Russian operative Maria Butina released, expected to be deported after serving prison sentence

Credit: DaytonDailyNews

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What You Need to Know: Maria Butina

Credit: DaytonDailyNews

A Russian woman who admitted last year to conspiring to act as an illegal agent of the Russian Federation in the United States was freed Friday from a federal prison, according to multiple reports.

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Maria Butina, 31, was scheduled to be released early next month from a low-security prison in Tallahassee, Florida, but Reuters reported a change in federal law allowed for her release to be moved up based on credit for good behavior. She had been imprisoned since her July 2018 arrest.

The Associated Press reported she was allowed to leave prison Friday morning and transferred into the custody of federal immigration authorities. She was expected to be immediately deported to Moscow.

Butina's attorney, Robert Driscoll, told the Washington Examiner that he had few details from the government about his client's release. He said he expects to hear from Butina between flights Saturday.

"My thought would be that she'll fly to Atlanta (from Tallahassee), bounce to Europe somewhere and then fly to Moscow, and get there midday Saturday," Driscoll told the Examiner.

Butina was living in Washington, D.C., when she was charged with failing to register as a foreign agent, as required by law. She initially pleaded not guilty to the charge, but later changed her plea as part of an agreement with prosecutors.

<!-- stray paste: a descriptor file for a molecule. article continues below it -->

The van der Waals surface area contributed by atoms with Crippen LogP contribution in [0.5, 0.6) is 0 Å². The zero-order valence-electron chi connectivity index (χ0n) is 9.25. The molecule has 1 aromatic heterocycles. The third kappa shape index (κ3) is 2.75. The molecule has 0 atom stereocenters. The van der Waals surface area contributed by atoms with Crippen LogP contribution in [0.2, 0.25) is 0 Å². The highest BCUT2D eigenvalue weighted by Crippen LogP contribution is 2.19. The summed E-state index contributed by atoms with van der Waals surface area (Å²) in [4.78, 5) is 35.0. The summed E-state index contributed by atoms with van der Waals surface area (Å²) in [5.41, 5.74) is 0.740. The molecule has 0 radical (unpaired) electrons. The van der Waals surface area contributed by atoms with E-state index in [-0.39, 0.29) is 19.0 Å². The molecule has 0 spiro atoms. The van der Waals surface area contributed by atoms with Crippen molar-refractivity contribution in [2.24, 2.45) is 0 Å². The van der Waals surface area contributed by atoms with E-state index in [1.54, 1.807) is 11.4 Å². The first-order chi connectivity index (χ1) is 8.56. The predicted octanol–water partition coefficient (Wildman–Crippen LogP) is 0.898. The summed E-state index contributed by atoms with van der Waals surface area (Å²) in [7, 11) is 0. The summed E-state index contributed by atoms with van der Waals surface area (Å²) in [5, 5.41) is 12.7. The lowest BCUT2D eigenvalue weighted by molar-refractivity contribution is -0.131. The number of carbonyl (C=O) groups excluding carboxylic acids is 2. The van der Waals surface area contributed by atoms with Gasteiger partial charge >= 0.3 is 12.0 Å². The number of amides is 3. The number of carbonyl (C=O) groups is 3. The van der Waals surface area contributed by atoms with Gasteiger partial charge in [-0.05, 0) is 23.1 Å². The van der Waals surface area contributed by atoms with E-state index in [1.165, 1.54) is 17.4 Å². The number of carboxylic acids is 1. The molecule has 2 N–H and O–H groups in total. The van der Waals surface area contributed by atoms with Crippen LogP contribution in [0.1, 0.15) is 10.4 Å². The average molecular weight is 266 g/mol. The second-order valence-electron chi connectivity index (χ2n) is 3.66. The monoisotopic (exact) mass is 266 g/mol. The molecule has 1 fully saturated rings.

Butina schmoozed with influential people and organizations in the U.S. in an effort to infiltrate the National Rifle Association and endear herself to conservative activists, according to the Justice Department. She worked with the Russian government starting in 2015 until July 2018, when she was arrested, authorities said.

In the plea deal reached last year, Butina admitted to working under the direction of Alexander Torshin, a former deputy governor for the Russian Central Bank and member of Russian President Vladimir Putin's inner circle, The Washington Post reported. Her attorneys said she had good intentions and that she worked to open unofficial lines of communication between American political influencers and Russian officials to improve the relationship between the two countries, according to the Post.

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